I am quite familiar with ‘livable streets’ – went to school with his son – he had a really ironic and tragic death..(appleyard)..and woonerfs..You may be right, the shared street concept may be more from woonerfs. but it is really in vogue, and I really hate it..I judge it very harshly, sorry..The amount of resistance one gets from designers, for a simple sidewalk – man do they have a bad name right now (sidewalks!)..and bikers are really big on how the bike should be with the car – I spent a year fighting that fight at UCSD..Tried to get the bikers to help me back a separated bike lane..WOW! No dice..
so, yes, it is nice to have cars go slow, and people able to cross the street where they will, but I want separtae spaces for pedestrians and separate spaces for bikes, built into every design..enough with the massive investment in vehicles..
I see the new urbanist movement as a real setback for separation – it totallly absorbed the woonerf concept, took it as it’s own, as far as I can tell..
but, man, is design a relief from politics! Now that is where I really get into the harsh judgments.
back to the political fray.November 27, 2009 at 11:14 pm #172244
I just googles it as well and one of the first hits was an artical or blog entitled, ‘Progressive Urbanism, Stuff White People Like?’
I laughed as I read further that one of the cities the article refers to is Denver, the city I currently call home. I’ve lived on both ends of town east and west, cherry creek and lower downtown. The article talks about how ‘black people’ don’t like the new urban forms designers have developed. It’s a strange stereotype, but at the same time I think I see where the author was going.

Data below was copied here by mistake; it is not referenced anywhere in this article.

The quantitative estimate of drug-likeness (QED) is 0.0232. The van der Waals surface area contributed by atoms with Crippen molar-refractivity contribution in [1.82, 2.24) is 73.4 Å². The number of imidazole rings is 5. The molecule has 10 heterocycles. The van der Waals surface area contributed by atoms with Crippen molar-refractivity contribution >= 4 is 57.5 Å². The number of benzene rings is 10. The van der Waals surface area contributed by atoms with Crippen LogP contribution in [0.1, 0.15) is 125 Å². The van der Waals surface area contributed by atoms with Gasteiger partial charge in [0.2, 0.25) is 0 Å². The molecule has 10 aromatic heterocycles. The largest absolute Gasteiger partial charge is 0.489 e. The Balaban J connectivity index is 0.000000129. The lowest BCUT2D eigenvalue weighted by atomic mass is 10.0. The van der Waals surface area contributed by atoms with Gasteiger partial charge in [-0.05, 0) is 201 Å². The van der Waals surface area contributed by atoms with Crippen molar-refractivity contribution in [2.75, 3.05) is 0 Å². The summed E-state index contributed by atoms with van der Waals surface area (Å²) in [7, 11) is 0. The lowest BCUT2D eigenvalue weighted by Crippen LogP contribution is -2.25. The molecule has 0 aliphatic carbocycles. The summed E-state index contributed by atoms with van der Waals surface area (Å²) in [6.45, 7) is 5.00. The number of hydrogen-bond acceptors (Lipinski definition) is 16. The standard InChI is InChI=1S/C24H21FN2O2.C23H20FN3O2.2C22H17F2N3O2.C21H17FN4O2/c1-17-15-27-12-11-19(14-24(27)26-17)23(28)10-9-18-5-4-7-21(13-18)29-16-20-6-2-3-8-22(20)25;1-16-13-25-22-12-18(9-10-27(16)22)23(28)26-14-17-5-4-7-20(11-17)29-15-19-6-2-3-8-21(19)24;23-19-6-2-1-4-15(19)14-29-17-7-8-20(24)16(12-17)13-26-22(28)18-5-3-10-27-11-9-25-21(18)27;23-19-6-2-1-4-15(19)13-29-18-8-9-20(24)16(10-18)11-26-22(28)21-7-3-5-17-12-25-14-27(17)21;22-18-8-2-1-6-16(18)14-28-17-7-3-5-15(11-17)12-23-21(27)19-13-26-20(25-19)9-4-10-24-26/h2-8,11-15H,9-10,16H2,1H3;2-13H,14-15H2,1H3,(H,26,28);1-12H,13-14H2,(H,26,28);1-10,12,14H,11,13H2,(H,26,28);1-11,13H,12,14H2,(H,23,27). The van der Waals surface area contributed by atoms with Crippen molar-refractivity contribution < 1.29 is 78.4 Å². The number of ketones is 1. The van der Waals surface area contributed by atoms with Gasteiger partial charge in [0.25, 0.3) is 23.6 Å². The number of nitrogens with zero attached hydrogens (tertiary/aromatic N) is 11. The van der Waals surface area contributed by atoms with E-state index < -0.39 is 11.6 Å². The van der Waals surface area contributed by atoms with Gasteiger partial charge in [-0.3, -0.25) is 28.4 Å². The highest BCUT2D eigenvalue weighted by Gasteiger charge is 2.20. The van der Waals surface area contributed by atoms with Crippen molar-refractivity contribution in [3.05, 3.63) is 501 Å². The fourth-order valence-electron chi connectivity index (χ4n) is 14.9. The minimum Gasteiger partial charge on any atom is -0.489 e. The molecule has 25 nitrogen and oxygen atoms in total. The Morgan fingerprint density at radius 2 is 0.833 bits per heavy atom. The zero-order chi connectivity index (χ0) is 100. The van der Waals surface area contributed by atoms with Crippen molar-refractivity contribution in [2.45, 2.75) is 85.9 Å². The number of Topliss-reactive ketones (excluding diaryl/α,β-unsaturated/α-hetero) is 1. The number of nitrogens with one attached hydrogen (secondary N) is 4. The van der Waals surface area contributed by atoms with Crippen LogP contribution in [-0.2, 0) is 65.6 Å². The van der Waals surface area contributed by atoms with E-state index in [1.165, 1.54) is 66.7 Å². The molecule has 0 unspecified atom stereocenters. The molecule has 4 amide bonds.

I come from NEw England and have become accustomed to old downtowns, cobble streets, potholes, corner stores (not Conoco), alleys with 18 ” of asphalt built up over the past 50 years, mismatching urban architecture, etc, etc. If you grew up in or near an established city, you probably know what I mean. These places have evolved organically over 100 years plus. They’ve cured or seasoned over that time to a point beyond the possibilities of gentrification. There are options abound for a variety of living situations all within a single city block. There’s nothing contrived or over designed.
Living on Lower Downtown Denver I expected a similar environment, but LODO Denver is an entirely contrived segment of urban fabric, most of which is designed evidently for average or greater income families and college students. There are brick rowhomes fronting a riverfront park, hip granite clad plazas, and compact single bedroom lofts all within a matter of four or five blocks.